Project description:Diatoms are phytoplankton eukaryotic microalgae that are widely distributed in the world's oceans and are responsible for 20-25% of total carbon fixation on the planet. Using transcriptome sequencing here we show for the first time that the ubiquitous diatom Thalassiosira rotula expresses biosynthetic pathways that potentially lead to the synthesis of interesting secondary metabolites with pharmaceutical applications such as polyketides, prostaglandins and secologanin. We also show that these pathways are differentially expressed in conditions of silica depletion in comparison with standard growth conditions.
Project description:BACKGROUND:Marine phytoplankton drift passively with currents, have high dispersal potentials and can be comprised of morphologically cryptic species. To examine molecular subdivision in the marine diatom Thalassiosira rotula, variations in rDNA sequence, genome size, and growth rate were examined among isolates collected from the Atlantic and Pacific Ocean basins. Analyses of rDNA included T. gravida because morphological studies have argued that T. rotula and T. gravida are conspecific. RESULTS:Culture collection isolates of T. gravida and T. rotula diverged by 7.0 ± 0.3% at the ITS1 and by 0.8 ± 0.03% at the 28S. Within T. rotula, field and culture collection isolates were subdivided into three lineages that diverged by 0.6 ± 0.3% at the ITS1 and 0% at the 28S. The predicted ITS1 secondary structure revealed no compensatory base pair changes among lineages. Differences in genome size were observed among isolates, but were not correlated with ITS1 lineages. Maximum acclimated growth rates of isolates revealed genotype by environment effects, but these were also not correlated with ITS1 lineages. In contrast, intra-individual variation in the multi-copy ITS1 revealed no evidence of recombination amongst lineages, and molecular clock estimates indicated that lineages diverged 0.68 Mya. The three lineages exhibited different geographic distributions and, with one exception, each field sample was dominated by a single lineage. CONCLUSIONS:The degree of inter- and intra-specific divergence between T. gravida and T. rotula suggests they should continue to be treated as separate species. The phylogenetic distinction of the three closely-related T. rotula lineages was unclear. On the one hand, the lineages showed no physiological differences, no consistent genome size differences and no significant changes in the ITS1 secondary structure, suggesting there are no barriers to interbreeding among lineages. In contrast, analysis of intra-individual variation in the multicopy ITS1 as well as molecular clock estimates of divergence suggest these lineages have not interbred for significant periods of time. Given the current data, these lineages should be considered a single species. Furthermore, these T. rotula lineages may be ecologically relevant, given their differential abundance over large spatial scales.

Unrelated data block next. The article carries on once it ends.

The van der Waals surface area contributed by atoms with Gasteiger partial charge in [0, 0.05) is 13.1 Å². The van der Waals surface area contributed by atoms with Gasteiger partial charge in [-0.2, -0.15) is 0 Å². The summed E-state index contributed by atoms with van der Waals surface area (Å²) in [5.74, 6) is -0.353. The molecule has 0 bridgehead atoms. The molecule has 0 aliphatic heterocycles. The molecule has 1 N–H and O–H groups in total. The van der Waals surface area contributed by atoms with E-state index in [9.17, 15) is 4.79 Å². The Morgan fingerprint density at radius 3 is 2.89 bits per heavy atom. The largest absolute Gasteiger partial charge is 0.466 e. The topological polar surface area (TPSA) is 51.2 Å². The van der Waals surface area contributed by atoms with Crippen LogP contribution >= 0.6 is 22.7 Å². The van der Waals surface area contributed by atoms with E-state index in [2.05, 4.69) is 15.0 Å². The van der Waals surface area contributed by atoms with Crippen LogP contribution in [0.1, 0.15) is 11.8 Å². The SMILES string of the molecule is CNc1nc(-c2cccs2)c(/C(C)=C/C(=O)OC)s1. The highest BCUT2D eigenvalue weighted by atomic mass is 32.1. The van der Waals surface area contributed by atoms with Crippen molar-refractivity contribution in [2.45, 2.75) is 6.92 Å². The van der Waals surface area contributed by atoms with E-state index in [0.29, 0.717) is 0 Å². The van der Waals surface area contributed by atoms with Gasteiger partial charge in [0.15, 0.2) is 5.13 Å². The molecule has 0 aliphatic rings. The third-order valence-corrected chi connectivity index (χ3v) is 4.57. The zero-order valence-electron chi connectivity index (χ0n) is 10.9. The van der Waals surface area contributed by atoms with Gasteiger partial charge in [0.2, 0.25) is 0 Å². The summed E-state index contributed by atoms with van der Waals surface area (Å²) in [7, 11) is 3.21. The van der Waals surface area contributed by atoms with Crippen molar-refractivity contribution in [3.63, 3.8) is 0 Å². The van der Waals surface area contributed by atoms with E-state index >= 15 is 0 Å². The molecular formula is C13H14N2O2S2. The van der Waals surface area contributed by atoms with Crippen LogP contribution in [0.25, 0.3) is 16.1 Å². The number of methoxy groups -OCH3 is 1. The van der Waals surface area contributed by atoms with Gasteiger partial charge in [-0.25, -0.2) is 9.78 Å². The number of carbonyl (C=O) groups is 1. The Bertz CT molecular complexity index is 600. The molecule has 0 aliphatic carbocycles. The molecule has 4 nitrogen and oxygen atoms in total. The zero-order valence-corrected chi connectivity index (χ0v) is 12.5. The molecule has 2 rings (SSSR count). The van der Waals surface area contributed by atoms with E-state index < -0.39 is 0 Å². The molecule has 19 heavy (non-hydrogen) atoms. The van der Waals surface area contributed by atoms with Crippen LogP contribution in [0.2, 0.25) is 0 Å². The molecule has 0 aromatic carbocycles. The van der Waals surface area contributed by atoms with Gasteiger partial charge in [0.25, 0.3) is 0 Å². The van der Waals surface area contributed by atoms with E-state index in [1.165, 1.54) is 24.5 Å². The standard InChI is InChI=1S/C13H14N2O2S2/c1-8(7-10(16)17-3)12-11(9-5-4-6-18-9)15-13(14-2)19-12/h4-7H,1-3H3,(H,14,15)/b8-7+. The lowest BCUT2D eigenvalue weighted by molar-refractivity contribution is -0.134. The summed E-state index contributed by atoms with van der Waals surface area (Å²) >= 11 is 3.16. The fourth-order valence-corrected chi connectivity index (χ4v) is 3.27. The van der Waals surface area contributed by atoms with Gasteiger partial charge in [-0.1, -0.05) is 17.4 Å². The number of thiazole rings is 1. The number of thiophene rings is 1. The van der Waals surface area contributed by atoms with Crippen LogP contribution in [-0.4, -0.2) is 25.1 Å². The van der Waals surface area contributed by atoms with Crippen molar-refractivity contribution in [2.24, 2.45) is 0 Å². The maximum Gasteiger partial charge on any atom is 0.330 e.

Project description:Thalassiosira pseudonana is a transformable and biotechnologically promising model diatom with an ability to synthesise nutraceuticals such as fucoxanthin and store a significant amount of polyglucans and lipids including omega-3 fatty acids. While it was the first diatom to be sequenced, a systems-level analysis of its metabolism has not been done yet. This work presents first comprehensive, compartmentalized, and functional genome-scale metabolic model of the marine diatom Thalassiosira pseudonana CCMP 1335, which we have termed iThaps987. The model includes 987 genes, 2477 reactions, and 2456 metabolites. Comparison with the model of another diatom Phaeodactylum tricornutum revealed presence of 183 unique enzymes (belonging primarily to amino acid, carbohydrate, and lipid metabolism) in iThaps987. Model simulations showed a typical C3-type photosynthetic carbon fixation and suggested a preference of violaxanthin-diadinoxanthin pathway over violaxanthin-neoxanthin pathway for the production of fucoxanthin. Linear electron flow was found be active and cyclic electron flow was inactive under normal phototrophic conditions (unlike green algae and plants), validating the model predictions with previous reports. Investigation of the model for the potential of Thalassiosira pseudonana CCMP 1335 to produce other industrially useful compounds suggest iso-butanol as a foreign compound that can be synthesized by a single-gene addition. This work provides novel insights about the metabolism and potential of the organism and will be helpful to further investigate its metabolism and devise metabolic engineering strategies for the production of various compounds.
Project description:Prostaglandins (PGs) are hormone-like mediators in many physiological and pathological processes that are present in all vertebrates, in some terrestrial and aquatic invertebrates, and have also been identified in some macroalgae. They have recently been reported also in marine microalgae but their role as chemical mediators is largely unknown. Here we studied the expression pattern of the PG biosynthetic pathway during different growth phases of the centric diatom Thalassiosira rotula and assessed the release of PGs in the surrounding environment for the first time. We show that enzymes responsible for PGs formation such as cyclooxygenase, prostaglandin E synthase 2-like and prostaglandin F synthase are mainly expressed at the end of the exponential phase and that PGs are released especially during the stationary and senescent phases, suggesting a possible signaling function for these compounds. Phylogenetic analysis of the limiting enzyme, COX, indicate the presence in diatoms of more than one enzyme related to the oxidative metabolism of fatty acids belonging to the peroxidase-cyclooxygenase superfamily. These findings suggest a more complex evolution and diversity of metabolic pathways leading to the synthesis of lipid mediators in diatoms.